Lesser black-backed gull
|Lesser black-backed gull|
|Larus fuscus graellsii; England|
The lesser black-backed gull (Larus fuscus) is a large gull that breeds on the Atlantic coasts of Europe. It is migratory, wintering from the British Isles south to West Africa. It is a regular winter visitor to the east coast of North America, probably from the breeding population in Iceland.
This species breeds in colonies on coasts and lakes. It makes a lined nest on the ground or a cliff. Normally, three eggs are laid. In some cities the species nests in towns and cities, often with herring gulls.
They are similar in size but slightly smaller than the herring gull. The taxonomy of the herring gull / lesser black-backed gull group is very complicated. Different authorities recognise between two and eight species. This group has a ring distribution around the northern hemisphere. Differences between adjacent forms in this ring are fairly small, but by the time the circuit is completed, the end members, herring gull and lesser black-backed gull, are clearly different species.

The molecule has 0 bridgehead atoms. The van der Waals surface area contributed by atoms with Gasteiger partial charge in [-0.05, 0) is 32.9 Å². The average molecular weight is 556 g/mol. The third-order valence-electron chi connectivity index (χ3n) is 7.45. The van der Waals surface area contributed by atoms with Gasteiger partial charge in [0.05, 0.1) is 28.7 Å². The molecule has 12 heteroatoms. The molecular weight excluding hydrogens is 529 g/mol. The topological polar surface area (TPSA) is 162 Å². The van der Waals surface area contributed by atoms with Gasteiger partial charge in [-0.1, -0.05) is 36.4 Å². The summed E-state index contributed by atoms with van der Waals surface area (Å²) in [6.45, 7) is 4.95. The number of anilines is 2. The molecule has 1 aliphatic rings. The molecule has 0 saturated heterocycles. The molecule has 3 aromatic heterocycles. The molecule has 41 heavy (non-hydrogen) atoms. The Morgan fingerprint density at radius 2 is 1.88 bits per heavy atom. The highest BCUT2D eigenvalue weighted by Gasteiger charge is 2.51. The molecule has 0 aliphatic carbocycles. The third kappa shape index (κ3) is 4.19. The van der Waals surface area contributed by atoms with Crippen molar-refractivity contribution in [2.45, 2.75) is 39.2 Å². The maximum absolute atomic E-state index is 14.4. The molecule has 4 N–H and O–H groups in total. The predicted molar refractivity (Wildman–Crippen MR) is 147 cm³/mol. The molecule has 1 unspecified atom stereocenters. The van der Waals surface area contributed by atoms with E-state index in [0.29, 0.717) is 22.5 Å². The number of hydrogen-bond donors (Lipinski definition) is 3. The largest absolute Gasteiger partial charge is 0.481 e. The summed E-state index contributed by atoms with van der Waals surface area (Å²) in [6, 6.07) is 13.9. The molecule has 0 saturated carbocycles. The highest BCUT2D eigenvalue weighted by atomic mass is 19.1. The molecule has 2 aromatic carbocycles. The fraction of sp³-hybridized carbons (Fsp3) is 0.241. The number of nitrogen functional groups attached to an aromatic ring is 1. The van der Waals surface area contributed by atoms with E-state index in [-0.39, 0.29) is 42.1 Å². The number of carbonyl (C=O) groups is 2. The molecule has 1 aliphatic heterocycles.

The only species it might be confused with in Europe is the great black-backed gull. Lesser is a smaller bird, with slimmer build, yellow rather than pinkish legs, and smaller white "mirrors" at the wing tips.
The bill is yellow with a red spot. When the young peck the red spot, The adults feed them by regurgitation. This is an inherited behaviour called a fixed action pattern or innate releasing mechanism.
References[change | change source]
- The urban gull – a new phenomenon (retrieved 15 September 2009)